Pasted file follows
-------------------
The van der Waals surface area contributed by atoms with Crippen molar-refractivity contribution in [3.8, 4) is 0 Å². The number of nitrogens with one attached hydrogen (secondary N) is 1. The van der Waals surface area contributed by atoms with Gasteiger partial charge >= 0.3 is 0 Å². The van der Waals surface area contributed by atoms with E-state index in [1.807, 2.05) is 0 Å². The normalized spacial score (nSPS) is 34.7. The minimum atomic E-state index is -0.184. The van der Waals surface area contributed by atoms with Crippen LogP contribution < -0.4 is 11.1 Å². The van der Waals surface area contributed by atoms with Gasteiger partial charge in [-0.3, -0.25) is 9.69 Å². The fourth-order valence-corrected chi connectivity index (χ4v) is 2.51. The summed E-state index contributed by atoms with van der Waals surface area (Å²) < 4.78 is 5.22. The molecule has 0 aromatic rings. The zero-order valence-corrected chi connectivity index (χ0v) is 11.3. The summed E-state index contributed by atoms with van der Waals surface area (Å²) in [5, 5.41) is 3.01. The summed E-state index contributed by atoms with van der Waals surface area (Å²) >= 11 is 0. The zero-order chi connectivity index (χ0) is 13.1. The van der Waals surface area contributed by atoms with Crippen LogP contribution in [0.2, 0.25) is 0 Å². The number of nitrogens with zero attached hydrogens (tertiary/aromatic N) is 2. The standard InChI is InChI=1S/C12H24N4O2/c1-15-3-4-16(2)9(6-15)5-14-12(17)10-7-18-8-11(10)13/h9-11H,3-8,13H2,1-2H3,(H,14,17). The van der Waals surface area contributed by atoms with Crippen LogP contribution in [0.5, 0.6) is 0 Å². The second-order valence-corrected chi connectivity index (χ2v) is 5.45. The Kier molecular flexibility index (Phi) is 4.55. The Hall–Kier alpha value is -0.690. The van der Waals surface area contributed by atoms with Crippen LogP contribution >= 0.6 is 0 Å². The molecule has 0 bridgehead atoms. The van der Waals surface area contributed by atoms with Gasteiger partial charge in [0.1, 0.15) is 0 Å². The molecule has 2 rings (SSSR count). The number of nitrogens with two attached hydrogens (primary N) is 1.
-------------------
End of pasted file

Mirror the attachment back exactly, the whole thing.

The van der Waals surface area contributed by atoms with Crippen molar-refractivity contribution in [3.8, 4) is 0 Å². The number of nitrogens with one attached hydrogen (secondary N) is 1. The van der Waals surface area contributed by atoms with Gasteiger partial charge >= 0.3 is 0 Å². The van der Waals surface area contributed by atoms with E-state index in [1.807, 2.05) is 0 Å². The normalized spacial score (nSPS) is 34.7. The minimum atomic E-state index is -0.184. The van der Waals surface area contributed by atoms with Crippen LogP contribution < -0.4 is 11.1 Å². The van der Waals surface area contributed by atoms with Gasteiger partial charge in [-0.3, -0.25) is 9.69 Å². The fourth-order valence-corrected chi connectivity index (χ4v) is 2.51. The summed E-state index contributed by atoms with van der Waals surface area (Å²) < 4.78 is 5.22. The molecule has 0 aromatic rings. The zero-order valence-corrected chi connectivity index (χ0v) is 11.3. The summed E-state index contributed by atoms with van der Waals surface area (Å²) in [5, 5.41) is 3.01. The summed E-state index contributed by atoms with van der Waals surface area (Å²) >= 11 is 0. The zero-order chi connectivity index (χ0) is 13.1. The van der Waals surface area contributed by atoms with Crippen LogP contribution in [0.2, 0.25) is 0 Å². The number of nitrogens with zero attached hydrogens (tertiary/aromatic N) is 2. The standard InChI is InChI=1S/C12H24N4O2/c1-15-3-4-16(2)9(6-15)5-14-12(17)10-7-18-8-11(10)13/h9-11H,3-8,13H2,1-2H3,(H,14,17). The van der Waals surface area contributed by atoms with Crippen LogP contribution in [0.5, 0.6) is 0 Å². The second-order valence-corrected chi connectivity index (χ2v) is 5.45. The Kier molecular flexibility index (Phi) is 4.55. The Hall–Kier alpha value is -0.690. The van der Waals surface area contributed by atoms with Crippen LogP contribution >= 0.6 is 0 Å². The molecule has 0 bridgehead atoms. The van der Waals surface area contributed by atoms with Gasteiger partial charge in [0.1, 0.15) is 0 Å². The molecule has 2 rings (SSSR count). The number of nitrogens with two attached hydrogens (primary N) is 1.